We talk a lot about keys to success. I didn’t become the CEO because I did these five things. There’s no recipe. I have a lot of our young people come to me and say, “Oh, if I want to do this, what do I need to do?” And you start to realize there’s zigzags in life. There’s things that you go off and do.
I’m also, by the way, a huge fan of this movie called Sliding Doors. It’s a movie with Gwyneth Paltrow and basically she runs to the subway and she just misses getting on. It’s a whole movie about, had she gotten on the subway, what would her life have been? And if she didn’t get on the subway, what did her life look like? I do think about that with careers. People often think about, “Well, if I did that, if I didn’t do that.” Just accept the place you’re in, learn from it, as opposed to thinking, “Well, what if something wouldn’t have happened?”
So, my own, I would say, keys to success. A couple things come top of mind to me and things I would just encourage others to think about. One is the importance of curiosity is something that I’ve been known for. Just always wanting to learn and evolve. The importance of, as I said, not having a job, but really focused on development areas. The importance of taking risks. I would say to those of you who are listening, if you’re not failing, that means you didn’t take a risk. So, failure is actually a sign that you’re actually putting yourself out there and you should decide in your life whether you want to be on the carousel or the rollercoaster. But if you really want to get to these other places, you’re ultimately going to have to take a risk and you learn from them. So, that’s a big area that I’d say was a big evolution for me.
Being open to feedback, actually asking how you’re doing. A lot of people, and I would say women sometimes fall more into this, and even men don’t want to know how they’re doing. It’s okay to not be getting everything right. Matter of fact, that’s better than someone not telling you something. And then at the very end, you find out you didn’t live up to expectations.
Mentors and advocates are really important. That has been incredibly important over my career. Having people support me, help me.
And then the last thing I often talk about is the importance of your brand. And knowing that that’s when the elevator door closes and someone talks about you. They’ve got about a couple floors of time to describe you. And often we don’t think about it that way and we don’t shape it. So, think about when that door closes the next time or that subway door closes, if we talk about… what are they saying? And is that what you want your brand to be? If you’re trying to get those different opportunities, how do you make your brand something that’s authentic and different? Because otherwise, how are they going to compare you from one person to the next? So, those are just a couple things I would say were important to my getting here to where I’m at today.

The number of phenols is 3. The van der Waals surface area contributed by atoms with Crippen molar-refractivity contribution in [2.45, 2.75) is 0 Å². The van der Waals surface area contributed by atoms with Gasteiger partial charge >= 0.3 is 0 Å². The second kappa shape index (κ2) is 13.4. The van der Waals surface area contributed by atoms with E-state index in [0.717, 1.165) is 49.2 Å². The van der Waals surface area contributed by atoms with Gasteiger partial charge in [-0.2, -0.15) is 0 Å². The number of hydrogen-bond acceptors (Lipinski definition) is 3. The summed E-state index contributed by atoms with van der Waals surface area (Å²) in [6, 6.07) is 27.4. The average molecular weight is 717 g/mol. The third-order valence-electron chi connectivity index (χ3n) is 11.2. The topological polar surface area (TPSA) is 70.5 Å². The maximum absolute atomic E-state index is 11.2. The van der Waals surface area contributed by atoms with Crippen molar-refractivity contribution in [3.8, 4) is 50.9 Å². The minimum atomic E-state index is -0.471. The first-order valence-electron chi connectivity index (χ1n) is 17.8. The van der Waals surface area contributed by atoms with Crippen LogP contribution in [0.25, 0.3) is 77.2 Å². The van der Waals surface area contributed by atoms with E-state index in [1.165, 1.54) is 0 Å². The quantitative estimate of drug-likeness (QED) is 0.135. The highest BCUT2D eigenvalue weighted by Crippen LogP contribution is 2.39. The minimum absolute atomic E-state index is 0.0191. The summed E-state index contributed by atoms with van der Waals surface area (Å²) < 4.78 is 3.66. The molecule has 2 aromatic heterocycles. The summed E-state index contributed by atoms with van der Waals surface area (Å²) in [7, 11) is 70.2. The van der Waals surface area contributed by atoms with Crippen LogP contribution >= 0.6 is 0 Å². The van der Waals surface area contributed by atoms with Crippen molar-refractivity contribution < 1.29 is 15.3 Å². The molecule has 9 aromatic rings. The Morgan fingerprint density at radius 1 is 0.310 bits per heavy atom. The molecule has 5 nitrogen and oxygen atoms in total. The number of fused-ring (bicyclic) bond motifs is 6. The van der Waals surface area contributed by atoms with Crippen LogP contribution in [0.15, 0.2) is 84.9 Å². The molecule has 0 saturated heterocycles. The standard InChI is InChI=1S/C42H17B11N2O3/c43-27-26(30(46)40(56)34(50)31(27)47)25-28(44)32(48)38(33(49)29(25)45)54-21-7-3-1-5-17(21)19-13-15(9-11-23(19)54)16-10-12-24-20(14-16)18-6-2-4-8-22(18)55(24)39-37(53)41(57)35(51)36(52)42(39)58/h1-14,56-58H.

Oh my gosh. I’m taking a ton of notes and I need to see Sliding Doors, for sure. That’s fantastic. Yeah. Okay, to keep this moving. What drives you as a leader and driver of culture and what’s your overall leadership philosophy?
Well, people. I’ll just start with that. I would not be a great leader if I was a leader of running assets. And I’ll just say things that don’t have heartbeats and don’t come back. I love being with people. It gives me energy. I’m cathartic. I enjoy the ability to help others. I would say in our firm, it’s a wonderful place. We bring people out of college and we help sort of start their career and extend their career, whether they stay with us or go somewhere else. And so over my life at Deloitte, I’ve had the opportunity over and over and over again to see someone come in at 22 years old and help them really get to where they want to be.
I often talk about our role is taking over where the parents leave off. Doesn’t mean that the parents go away. I’m now about a parent of one child who’s about to go to college. I’m not expecting their employer to take my role over, but there’s a lot of things about how are you successful in a corporate environment? How do you navigate that world? How do you get the experiences you want? And I think that’s our job.
So, I would say one thing that just energizes me and drives me every day is the ability to be with people. And so that leans clearly to my leadership philosophy, which is how do I engage with people? And it’s really about the values I’m looking to promote. And so three attributes come to mind: vulnerability, empathy, and compassion.
Now, vulnerability is an outlook, it allows us to tear down our walls, and being a vulnerable leader puts people in a place that you’re relatable, that actually you are opening up to them so that they can open up to you. And that’s a really important thing in an organization where you’re trying to inspire people to be authentic and to thrive.
Empathy is also an important thing for me. I would say in the pandemic over the last couple years, it really came to roost when all of us were dealing with the same challenge. Often in life, we don’t know what each other are dealing with and it’s hard to be empathetic unless someone’s willing to share with you the loss of a relative, a hardship they may be having. When all of us at the same time were dealing with the same issues, no matter where you were in the world, you were scared and you didn’t know what was going to happen. So, we talked a lot in our organization about that and that empathy and connectivity really helps, again, our people feel like they’re heard because things become full circle.